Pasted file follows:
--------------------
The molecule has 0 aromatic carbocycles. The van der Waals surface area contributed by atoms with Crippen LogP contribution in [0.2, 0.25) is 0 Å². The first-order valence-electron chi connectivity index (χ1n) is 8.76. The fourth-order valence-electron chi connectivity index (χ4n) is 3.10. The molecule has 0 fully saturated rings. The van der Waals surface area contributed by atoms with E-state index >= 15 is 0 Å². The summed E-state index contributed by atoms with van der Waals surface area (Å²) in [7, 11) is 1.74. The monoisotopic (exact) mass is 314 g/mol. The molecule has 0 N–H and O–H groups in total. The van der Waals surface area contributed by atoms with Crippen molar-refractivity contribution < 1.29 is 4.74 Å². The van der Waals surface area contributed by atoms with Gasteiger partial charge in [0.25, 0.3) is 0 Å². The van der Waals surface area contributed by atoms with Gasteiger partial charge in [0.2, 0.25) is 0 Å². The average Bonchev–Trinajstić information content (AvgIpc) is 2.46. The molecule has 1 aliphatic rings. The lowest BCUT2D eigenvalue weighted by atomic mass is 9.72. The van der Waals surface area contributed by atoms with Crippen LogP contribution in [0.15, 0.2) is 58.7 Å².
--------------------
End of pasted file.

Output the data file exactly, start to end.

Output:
The molecule has 0 aromatic carbocycles. The van der Waals surface area contributed by atoms with Crippen LogP contribution in [0.2, 0.25) is 0 Å². The first-order valence-electron chi connectivity index (χ1n) is 8.76. The fourth-order valence-electron chi connectivity index (χ4n) is 3.10. The molecule has 0 fully saturated rings. The van der Waals surface area contributed by atoms with E-state index >= 15 is 0 Å². The summed E-state index contributed by atoms with van der Waals surface area (Å²) in [7, 11) is 1.74. The monoisotopic (exact) mass is 314 g/mol. The molecule has 0 N–H and O–H groups in total. The van der Waals surface area contributed by atoms with Crippen molar-refractivity contribution < 1.29 is 4.74 Å². The van der Waals surface area contributed by atoms with Gasteiger partial charge in [0.25, 0.3) is 0 Å². The van der Waals surface area contributed by atoms with Gasteiger partial charge in [0.2, 0.25) is 0 Å². The average Bonchev–Trinajstić information content (AvgIpc) is 2.46. The molecule has 1 aliphatic rings. The lowest BCUT2D eigenvalue weighted by atomic mass is 9.72. The van der Waals surface area contributed by atoms with Crippen LogP contribution in [0.15, 0.2) is 58.7 Å².